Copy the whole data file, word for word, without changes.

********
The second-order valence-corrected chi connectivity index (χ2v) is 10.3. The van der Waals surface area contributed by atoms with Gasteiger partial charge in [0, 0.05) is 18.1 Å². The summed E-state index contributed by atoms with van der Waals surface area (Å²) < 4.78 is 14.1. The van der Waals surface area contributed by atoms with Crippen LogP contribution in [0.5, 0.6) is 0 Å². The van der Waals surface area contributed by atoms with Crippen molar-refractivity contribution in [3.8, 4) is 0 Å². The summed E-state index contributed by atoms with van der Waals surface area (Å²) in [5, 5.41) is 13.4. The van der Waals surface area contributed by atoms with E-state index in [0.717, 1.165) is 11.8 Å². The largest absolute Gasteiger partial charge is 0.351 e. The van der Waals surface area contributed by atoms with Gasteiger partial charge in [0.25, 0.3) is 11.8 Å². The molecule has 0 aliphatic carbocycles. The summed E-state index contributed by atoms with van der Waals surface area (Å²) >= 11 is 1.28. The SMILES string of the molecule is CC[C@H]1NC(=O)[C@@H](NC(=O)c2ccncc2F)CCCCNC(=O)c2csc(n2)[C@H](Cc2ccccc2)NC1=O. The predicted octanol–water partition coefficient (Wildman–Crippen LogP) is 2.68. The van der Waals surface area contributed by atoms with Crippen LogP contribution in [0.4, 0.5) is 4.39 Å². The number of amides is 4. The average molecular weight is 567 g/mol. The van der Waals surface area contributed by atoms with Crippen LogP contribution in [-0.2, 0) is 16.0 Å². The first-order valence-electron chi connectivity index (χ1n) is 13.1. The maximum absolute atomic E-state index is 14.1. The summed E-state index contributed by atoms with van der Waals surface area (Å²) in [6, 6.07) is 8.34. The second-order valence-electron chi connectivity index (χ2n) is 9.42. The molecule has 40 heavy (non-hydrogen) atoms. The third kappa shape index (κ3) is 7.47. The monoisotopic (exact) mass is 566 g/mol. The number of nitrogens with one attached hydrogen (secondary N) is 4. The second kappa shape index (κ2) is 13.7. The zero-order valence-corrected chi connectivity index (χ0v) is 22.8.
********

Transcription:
The second-order valence-corrected chi connectivity index (χ2v) is 10.3. The van der Waals surface area contributed by atoms with Gasteiger partial charge in [0, 0.05) is 18.1 Å². The summed E-state index contributed by atoms with van der Waals surface area (Å²) < 4.78 is 14.1. The van der Waals surface area contributed by atoms with Crippen LogP contribution in [0.5, 0.6) is 0 Å². The van der Waals surface area contributed by atoms with Crippen molar-refractivity contribution in [3.8, 4) is 0 Å². The summed E-state index contributed by atoms with van der Waals surface area (Å²) in [5, 5.41) is 13.4. The van der Waals surface area contributed by atoms with E-state index in [0.717, 1.165) is 11.8 Å². The largest absolute Gasteiger partial charge is 0.351 e. The van der Waals surface area contributed by atoms with Gasteiger partial charge in [0.25, 0.3) is 11.8 Å². The molecule has 0 aliphatic carbocycles. The summed E-state index contributed by atoms with van der Waals surface area (Å²) >= 11 is 1.28. The SMILES string of the molecule is CC[C@H]1NC(=O)[C@@H](NC(=O)c2ccncc2F)CCCCNC(=O)c2csc(n2)[C@H](Cc2ccccc2)NC1=O. The predicted octanol–water partition coefficient (Wildman–Crippen LogP) is 2.68. The van der Waals surface area contributed by atoms with Crippen LogP contribution in [0.4, 0.5) is 4.39 Å². The number of amides is 4. The average molecular weight is 567 g/mol. The van der Waals surface area contributed by atoms with Crippen LogP contribution in [-0.2, 0) is 16.0 Å². The first-order valence-electron chi connectivity index (χ1n) is 13.1. The maximum absolute atomic E-state index is 14.1. The summed E-state index contributed by atoms with van der Waals surface area (Å²) in [6, 6.07) is 8.34. The second-order valence-electron chi connectivity index (χ2n) is 9.42. The molecule has 40 heavy (non-hydrogen) atoms. The third kappa shape index (κ3) is 7.47. The monoisotopic (exact) mass is 566 g/mol. The number of nitrogens with one attached hydrogen (secondary N) is 4. The second kappa shape index (κ2) is 13.7. The zero-order valence-corrected chi connectivity index (χ0v) is 22.8.